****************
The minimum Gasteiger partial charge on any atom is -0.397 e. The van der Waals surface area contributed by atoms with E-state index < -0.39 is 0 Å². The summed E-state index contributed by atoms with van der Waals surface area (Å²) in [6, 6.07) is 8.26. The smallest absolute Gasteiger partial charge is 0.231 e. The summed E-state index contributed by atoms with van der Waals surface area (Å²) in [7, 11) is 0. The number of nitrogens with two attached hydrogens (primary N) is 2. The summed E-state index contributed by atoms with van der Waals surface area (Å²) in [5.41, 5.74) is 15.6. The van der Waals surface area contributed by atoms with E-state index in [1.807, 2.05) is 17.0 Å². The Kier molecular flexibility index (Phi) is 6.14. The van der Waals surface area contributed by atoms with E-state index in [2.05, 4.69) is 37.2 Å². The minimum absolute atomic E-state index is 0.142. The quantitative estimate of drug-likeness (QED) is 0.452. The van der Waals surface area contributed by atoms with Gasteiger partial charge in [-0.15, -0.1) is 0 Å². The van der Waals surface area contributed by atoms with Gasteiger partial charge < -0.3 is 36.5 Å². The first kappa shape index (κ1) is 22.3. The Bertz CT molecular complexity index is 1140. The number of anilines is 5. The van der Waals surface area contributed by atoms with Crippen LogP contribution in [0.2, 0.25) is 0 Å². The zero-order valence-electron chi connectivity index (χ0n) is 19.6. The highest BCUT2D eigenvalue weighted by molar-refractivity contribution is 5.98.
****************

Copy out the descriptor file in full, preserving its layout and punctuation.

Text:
The minimum Gasteiger partial charge on any atom is -0.397 e. The van der Waals surface area contributed by atoms with E-state index < -0.39 is 0 Å². The summed E-state index contributed by atoms with van der Waals surface area (Å²) in [6, 6.07) is 8.26. The smallest absolute Gasteiger partial charge is 0.231 e. The summed E-state index contributed by atoms with van der Waals surface area (Å²) in [7, 11) is 0. The number of nitrogens with two attached hydrogens (primary N) is 2. The summed E-state index contributed by atoms with van der Waals surface area (Å²) in [5.41, 5.74) is 15.6. The van der Waals surface area contributed by atoms with E-state index in [1.807, 2.05) is 17.0 Å². The Kier molecular flexibility index (Phi) is 6.14. The van der Waals surface area contributed by atoms with E-state index in [2.05, 4.69) is 37.2 Å². The minimum absolute atomic E-state index is 0.142. The quantitative estimate of drug-likeness (QED) is 0.452. The van der Waals surface area contributed by atoms with Gasteiger partial charge in [-0.15, -0.1) is 0 Å². The van der Waals surface area contributed by atoms with Gasteiger partial charge < -0.3 is 36.5 Å². The first kappa shape index (κ1) is 22.3. The Bertz CT molecular complexity index is 1140. The number of anilines is 5. The van der Waals surface area contributed by atoms with Crippen LogP contribution in [0.2, 0.25) is 0 Å². The zero-order valence-electron chi connectivity index (χ0n) is 19.6. The highest BCUT2D eigenvalue weighted by molar-refractivity contribution is 5.98.